Availability of data for cost-effectiveness comparison of child vision and hearing screening programmes

Jan Kik, Eveline A. M. Heijnsdijk, Allison R. Mackey, Gwen Carr, Anna M. Horwood, Maria Fronius, Jill Carlton, Helen J. Griffiths, Inger M. Uhlen, Huibert Jan Simonsz*, Country-Committees Joint-Partnership Of The Euscreen Study Consortium

*Corresponding author for this work

Research output: Contribution to journalArticleAcademicpeer-review

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Objective For cost-effectiveness comparison of child vision and hearing screening programmes, methods and data should be available. We assessed the current state of data collection and its availability in Europe. Methods The EUSCREEN Questionnaire, conducted in 2017-2018, assessed paediatric vision and hearing screening programmes in 45 countries in Europe. For the current study, its items on data collection, monitoring and evaluation, and six of eleven items essential for cost-effectiveness analysis: prevalence, sensitivity, specificity, coverage, attendance and loss to follow-up, were reappraised with an additional questionnaire. Results The practice of data collection in vision screening was reported in 36% (N = 42) of countries and in hearing screening in 81% (N = 43); collected data were published in 12% and 35%, respectively. Procedures for quality assurance in vision screening were reported in 19% and in hearing screening in 26%, research of screening effectiveness in 43% and 47%, whereas cost-effectiveness analysis was performed in 12% for both. Data on prevalence of amblyopia were reported in 40% and of hearing loss in 77%, on sensitivity of screening tests in 17% and 14%, on their specificity in 19% and 21%, on coverage of screening in 40% and 84%, on attendance in 21% and 37%, and on loss to follow-up in 12% and 40%, respectively. Conclusions Data collection is insufficient in hearing screening and even more so in vision screening: data essential for cost-effectiveness comparison could not be reported from most countries. When collection takes place, this is mostly at a local level for quality assurance or accountability, and data are often not accessible. The resulting inability to compare cost-effectiveness among screening programmes perpetuates their diversity and inefficiency.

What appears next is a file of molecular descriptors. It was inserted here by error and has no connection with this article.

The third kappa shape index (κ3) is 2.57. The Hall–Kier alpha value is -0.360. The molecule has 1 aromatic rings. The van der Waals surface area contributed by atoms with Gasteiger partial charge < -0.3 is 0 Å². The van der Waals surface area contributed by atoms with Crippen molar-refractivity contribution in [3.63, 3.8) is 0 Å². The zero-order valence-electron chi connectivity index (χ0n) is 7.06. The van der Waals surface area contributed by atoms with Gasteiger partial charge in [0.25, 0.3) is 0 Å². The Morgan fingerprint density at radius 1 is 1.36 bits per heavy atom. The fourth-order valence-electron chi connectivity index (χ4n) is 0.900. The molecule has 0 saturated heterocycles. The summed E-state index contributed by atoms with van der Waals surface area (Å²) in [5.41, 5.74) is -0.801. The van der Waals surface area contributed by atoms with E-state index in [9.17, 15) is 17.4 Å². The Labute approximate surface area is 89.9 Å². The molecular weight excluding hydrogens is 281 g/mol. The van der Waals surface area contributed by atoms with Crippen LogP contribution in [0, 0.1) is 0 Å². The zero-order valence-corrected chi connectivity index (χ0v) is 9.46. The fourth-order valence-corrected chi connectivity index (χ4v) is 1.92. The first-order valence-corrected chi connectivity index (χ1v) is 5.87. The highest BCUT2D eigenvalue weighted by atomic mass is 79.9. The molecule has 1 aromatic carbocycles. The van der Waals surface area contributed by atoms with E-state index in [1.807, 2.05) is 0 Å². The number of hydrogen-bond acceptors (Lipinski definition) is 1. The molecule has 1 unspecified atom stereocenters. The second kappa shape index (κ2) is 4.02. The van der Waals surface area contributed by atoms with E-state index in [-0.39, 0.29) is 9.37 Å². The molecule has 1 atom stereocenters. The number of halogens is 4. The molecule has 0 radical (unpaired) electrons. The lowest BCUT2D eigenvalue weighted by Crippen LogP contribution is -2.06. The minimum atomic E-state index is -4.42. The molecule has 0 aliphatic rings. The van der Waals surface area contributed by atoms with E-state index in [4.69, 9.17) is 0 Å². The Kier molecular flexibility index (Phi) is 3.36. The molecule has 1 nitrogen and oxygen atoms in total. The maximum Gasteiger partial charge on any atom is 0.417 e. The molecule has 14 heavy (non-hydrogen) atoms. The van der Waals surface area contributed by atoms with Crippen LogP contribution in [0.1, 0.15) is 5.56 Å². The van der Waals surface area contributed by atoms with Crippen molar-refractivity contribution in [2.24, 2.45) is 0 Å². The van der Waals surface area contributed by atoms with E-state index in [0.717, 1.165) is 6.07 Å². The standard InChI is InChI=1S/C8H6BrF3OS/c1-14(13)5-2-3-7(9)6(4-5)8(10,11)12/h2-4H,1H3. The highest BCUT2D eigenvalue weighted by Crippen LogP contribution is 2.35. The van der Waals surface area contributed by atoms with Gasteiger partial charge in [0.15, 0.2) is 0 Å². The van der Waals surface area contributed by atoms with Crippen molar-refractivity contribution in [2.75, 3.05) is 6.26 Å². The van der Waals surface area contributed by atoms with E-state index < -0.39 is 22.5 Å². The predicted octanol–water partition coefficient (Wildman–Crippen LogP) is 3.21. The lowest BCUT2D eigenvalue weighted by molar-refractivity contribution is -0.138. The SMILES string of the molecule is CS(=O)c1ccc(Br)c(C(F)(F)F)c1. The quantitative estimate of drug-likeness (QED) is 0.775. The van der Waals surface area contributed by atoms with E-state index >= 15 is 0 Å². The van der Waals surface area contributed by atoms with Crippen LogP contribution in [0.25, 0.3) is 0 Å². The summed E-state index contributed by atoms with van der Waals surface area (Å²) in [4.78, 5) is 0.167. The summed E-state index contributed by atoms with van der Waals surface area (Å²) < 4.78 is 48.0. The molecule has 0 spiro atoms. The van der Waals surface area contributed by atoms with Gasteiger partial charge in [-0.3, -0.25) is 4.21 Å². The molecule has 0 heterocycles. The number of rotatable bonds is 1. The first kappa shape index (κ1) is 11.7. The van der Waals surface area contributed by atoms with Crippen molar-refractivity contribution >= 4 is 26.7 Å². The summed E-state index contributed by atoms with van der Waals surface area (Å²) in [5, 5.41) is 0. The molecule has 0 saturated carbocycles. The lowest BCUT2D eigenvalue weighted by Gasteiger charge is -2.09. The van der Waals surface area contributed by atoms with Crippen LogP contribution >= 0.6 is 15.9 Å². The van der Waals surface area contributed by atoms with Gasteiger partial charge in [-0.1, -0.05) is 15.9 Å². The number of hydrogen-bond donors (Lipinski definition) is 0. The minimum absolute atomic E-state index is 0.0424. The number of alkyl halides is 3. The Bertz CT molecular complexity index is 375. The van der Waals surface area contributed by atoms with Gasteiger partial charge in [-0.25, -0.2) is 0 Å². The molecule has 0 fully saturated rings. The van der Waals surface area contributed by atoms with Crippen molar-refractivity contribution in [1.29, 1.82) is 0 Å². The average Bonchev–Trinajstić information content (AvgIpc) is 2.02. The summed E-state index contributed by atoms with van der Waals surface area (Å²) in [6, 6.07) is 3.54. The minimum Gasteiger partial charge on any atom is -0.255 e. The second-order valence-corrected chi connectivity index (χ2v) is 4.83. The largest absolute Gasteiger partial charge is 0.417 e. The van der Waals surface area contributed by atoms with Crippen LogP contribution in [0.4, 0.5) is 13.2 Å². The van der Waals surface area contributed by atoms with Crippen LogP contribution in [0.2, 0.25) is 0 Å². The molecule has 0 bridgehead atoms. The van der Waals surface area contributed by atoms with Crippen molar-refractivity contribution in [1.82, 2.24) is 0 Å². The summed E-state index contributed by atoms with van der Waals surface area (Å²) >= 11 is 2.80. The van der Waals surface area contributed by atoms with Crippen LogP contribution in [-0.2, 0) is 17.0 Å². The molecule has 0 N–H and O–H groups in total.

Original languageEnglish
Pages (from-to)62-68
Number of pages7
JournalJournal of Medical Screening
Issue number2
Early online date7 Oct 2022
Publication statusPublished - 2023

Bibliographical note

Funding Information:
The authors disclosed receipt of the following financial support for the research, authorship, and/or publication of this article: this work was supported by the European Union’s Horizon 2020 research and innovation programme [grant 733352].

Publisher Copyright:
© The Author(s) 2022.


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